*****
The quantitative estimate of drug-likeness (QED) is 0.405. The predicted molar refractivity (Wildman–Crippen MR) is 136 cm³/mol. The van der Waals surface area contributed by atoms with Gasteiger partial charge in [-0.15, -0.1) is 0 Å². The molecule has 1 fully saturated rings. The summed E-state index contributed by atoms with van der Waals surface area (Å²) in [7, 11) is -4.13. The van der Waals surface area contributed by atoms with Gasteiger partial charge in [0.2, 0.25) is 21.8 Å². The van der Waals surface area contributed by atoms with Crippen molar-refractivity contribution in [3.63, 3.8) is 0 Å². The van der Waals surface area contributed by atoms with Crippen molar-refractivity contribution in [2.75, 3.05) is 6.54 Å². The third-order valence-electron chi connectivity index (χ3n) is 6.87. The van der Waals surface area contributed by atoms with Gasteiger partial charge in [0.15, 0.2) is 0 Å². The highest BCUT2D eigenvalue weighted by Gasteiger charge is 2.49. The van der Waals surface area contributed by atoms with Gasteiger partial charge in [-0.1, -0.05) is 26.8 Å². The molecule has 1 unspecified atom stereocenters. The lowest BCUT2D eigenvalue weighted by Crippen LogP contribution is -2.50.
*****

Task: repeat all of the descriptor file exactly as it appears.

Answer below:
The quantitative estimate of drug-likeness (QED) is 0.405. The predicted molar refractivity (Wildman–Crippen MR) is 136 cm³/mol. The van der Waals surface area contributed by atoms with Gasteiger partial charge in [-0.15, -0.1) is 0 Å². The molecule has 1 fully saturated rings. The summed E-state index contributed by atoms with van der Waals surface area (Å²) in [7, 11) is -4.13. The van der Waals surface area contributed by atoms with Gasteiger partial charge in [0.2, 0.25) is 21.8 Å². The van der Waals surface area contributed by atoms with Crippen molar-refractivity contribution in [3.63, 3.8) is 0 Å². The van der Waals surface area contributed by atoms with Crippen molar-refractivity contribution in [2.75, 3.05) is 6.54 Å². The third-order valence-electron chi connectivity index (χ3n) is 6.87. The van der Waals surface area contributed by atoms with Gasteiger partial charge in [0.15, 0.2) is 0 Å². The highest BCUT2D eigenvalue weighted by Gasteiger charge is 2.49. The van der Waals surface area contributed by atoms with Gasteiger partial charge in [-0.1, -0.05) is 26.8 Å². The molecule has 1 unspecified atom stereocenters. The lowest BCUT2D eigenvalue weighted by Crippen LogP contribution is -2.50.